To examine further if HD5 expression was independent of tissue inflammation, we sought to examine inflamed intestinal mucosa not affected by CD. Here, options are rather limited, since inflamed human ileal specimens are not readily available other than in CD. Therefore, in the 2005 study, we examined ileal mucosa from surgical pouches, with or without inflammation (Wehkamp et al,2 fig 2C and D, respectively). We saw no difference in HD5 mRNA levels when comparing pouchitis and normal pouch mucosal biopsies, supporting the conclusion that inflammation alone does not cause a decrease in HD5 expression. In summary, the data cited support the hypothesis that the reduced expression of HD5 in ileal CD is intrinsic to the disease and not a result of tissue inflammation present in the specimens. Furthermore, these data do not support the conclusion of Simms et al that levels of HD5 expression were dependent on tissue inflammation, and that the decrease in HD5 seen in CD was attributable to tissue inflammation, not disease status.
A possible confounder explaining the difference between the results of Simms et al and our findings is their surprising use of a mix of resection specimens and biopsies in the CD cohort, but only biopsies in the controls. We were intrigued by the data represented in the 3D plots showing the effects of inflammation (defined according to histology) and levels of HD5 and HD6 mRNA (fig 2A and B, respectively). It appears that that there is little or no effect of inflammation among the biopsy specimens (shaded), but striking differences in the surgical resection specimens (white). In contrast, our studies detected no effect of inflammation for either surgical resection2 or biopsy4 specimens. Simms et al did not account for the apparent differences in their two sources of specimens but, since essentially all effects of inflammation were observed in the surgical resection specimens, the group that also had reduced villin expression (fig 2C), a satisfactory explanation is warranted.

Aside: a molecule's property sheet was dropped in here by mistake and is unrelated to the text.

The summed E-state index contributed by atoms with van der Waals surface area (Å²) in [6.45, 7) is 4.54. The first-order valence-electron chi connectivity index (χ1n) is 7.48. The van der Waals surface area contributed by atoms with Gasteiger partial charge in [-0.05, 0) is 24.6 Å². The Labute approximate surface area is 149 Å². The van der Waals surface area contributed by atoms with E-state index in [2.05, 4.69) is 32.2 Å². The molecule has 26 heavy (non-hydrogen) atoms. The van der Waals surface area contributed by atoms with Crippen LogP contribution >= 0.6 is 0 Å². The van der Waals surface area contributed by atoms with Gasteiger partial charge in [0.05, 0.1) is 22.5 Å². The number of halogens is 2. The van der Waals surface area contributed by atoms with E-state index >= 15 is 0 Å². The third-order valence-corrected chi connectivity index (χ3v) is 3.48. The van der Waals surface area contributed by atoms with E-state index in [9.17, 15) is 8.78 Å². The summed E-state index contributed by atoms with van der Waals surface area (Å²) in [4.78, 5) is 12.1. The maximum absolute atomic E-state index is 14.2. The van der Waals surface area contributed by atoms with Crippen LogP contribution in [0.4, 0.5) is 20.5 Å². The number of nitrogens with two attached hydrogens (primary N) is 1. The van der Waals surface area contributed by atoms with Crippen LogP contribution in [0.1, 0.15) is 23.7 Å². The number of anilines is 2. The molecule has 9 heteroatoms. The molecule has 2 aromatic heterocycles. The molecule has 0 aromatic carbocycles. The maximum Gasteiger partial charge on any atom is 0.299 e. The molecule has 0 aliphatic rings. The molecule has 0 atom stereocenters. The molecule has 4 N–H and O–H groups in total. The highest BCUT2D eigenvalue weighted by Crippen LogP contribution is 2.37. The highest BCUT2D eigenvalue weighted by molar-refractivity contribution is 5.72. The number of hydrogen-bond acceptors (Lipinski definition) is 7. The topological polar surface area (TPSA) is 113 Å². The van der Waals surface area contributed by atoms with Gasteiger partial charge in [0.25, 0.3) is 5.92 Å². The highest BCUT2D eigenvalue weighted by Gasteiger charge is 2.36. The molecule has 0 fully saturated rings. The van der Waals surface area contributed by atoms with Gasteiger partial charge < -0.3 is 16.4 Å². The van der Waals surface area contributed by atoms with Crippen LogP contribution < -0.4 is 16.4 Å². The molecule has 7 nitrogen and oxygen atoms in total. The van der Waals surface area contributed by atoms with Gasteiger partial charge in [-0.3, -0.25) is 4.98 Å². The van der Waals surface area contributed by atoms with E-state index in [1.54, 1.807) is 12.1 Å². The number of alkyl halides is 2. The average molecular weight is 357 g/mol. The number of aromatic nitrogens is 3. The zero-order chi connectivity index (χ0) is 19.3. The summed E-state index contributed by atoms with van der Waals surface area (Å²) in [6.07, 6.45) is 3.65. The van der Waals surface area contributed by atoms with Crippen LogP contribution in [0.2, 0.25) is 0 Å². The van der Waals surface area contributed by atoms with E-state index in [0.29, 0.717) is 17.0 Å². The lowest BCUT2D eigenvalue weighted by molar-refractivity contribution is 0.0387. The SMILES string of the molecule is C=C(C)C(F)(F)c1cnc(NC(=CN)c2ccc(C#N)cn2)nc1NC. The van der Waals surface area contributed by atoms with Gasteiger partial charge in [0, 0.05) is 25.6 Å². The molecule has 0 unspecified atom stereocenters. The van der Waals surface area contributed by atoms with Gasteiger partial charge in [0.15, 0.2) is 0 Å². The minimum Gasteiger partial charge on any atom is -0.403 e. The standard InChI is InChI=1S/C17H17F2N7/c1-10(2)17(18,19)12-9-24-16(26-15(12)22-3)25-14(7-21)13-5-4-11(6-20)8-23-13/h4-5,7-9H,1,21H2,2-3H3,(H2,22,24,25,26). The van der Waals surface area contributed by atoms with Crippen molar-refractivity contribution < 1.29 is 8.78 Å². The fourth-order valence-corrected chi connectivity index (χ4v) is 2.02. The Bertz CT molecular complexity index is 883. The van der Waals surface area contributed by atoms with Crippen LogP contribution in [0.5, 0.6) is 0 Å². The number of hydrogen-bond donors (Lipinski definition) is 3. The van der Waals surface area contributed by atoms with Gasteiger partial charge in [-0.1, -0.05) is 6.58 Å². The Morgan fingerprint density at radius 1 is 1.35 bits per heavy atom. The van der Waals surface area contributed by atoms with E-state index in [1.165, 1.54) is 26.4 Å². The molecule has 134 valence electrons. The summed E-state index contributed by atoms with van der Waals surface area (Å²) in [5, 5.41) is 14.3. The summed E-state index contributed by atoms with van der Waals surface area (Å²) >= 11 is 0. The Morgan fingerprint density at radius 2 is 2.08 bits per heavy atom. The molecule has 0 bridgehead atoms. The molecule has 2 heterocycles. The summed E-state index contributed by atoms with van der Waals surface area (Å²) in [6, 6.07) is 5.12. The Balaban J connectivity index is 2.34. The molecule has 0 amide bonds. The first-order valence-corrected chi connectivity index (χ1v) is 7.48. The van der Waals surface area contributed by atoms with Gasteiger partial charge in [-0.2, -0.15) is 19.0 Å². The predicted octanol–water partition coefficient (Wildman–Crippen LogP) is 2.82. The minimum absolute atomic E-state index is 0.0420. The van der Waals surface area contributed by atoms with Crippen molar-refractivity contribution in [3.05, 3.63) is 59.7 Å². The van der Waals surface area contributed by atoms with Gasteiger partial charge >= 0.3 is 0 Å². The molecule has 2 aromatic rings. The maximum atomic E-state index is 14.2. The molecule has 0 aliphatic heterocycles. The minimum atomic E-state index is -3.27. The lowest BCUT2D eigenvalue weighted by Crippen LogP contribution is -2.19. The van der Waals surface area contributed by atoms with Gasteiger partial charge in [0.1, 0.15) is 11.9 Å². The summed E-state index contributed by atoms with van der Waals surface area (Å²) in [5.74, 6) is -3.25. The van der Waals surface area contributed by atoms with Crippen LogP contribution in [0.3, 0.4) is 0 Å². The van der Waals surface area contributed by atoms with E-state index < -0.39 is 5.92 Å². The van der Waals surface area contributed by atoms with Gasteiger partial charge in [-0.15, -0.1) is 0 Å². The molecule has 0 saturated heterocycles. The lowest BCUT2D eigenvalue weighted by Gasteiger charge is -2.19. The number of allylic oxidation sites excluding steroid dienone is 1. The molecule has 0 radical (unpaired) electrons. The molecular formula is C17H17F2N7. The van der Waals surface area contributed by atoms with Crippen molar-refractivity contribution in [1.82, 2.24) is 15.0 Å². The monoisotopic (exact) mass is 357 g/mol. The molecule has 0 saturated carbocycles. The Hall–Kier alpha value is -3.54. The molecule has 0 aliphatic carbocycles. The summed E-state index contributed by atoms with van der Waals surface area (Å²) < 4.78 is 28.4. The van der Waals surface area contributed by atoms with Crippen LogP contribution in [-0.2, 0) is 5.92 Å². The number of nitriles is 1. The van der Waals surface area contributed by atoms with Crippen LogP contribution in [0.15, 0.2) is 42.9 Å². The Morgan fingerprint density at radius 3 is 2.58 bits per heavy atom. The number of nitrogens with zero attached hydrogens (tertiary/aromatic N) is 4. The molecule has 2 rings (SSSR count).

A hint as to why the data from Simms et al differ from ours is evident in their fig 1, which shows comparable villin expression (fig 1E), but significantly lower expression of lysozyme (fig 1B) and sPLA2 (fig C) in controls as compared with the Crohn’s samples (both NI and I subgroups). Since we agree with Simms that lysozyme and sPLA2 expression probably reflects Paneth cell mass, the lower expression in the controls would suggest that their approach might have systematically underestimated the Paneth cell gene expression, including defensins, in this group. A potential bias generating this systematic error may result from their method of data normalisation, using β-2-microglobulin (B2M) expression levels. This explanation is consistent with data from our own studies that show that seven other Paneth cell products (including lysozyme and sPLA2) are unchanged in CD compared with controls (Wehkamp et al,2 figs 1G, 3B, and Supplementary fig 5), while defensins were specifically reduced in ileal CD. An alternative explanation for the data from Simms et al is that a loss of surface epithelium leads to a relative enrichment of Paneth cells in the CD specimens (compared with controls) in fig 1, but this is unlikely because villin levels were unchanged. We suggest that it may be helpful to know the absolute transcript numbers for all of these gene products (including B2M and their other five candidate housekeeping genes) to clarify these issues further and allow a meaningful comparison with our data.
Therefore, we feel that the title chosen by Simms et al, ‘Reduced α-defensin expression is associated with inflammation and not NOD2 mutation status in ileal CD’, is an overstatement and not supported by their data. While we certainly value studies that rigorously test our proposed hypotheses on reduced α-defensin expression as a primary defect in CD, we are disappointed that Simms et al did not address numerous details that would help clarify why the findings of the two studies led to discrepant conclusions. We welcome further clarification of data in their study and look forward to the response to our letter.
Competing interests: None.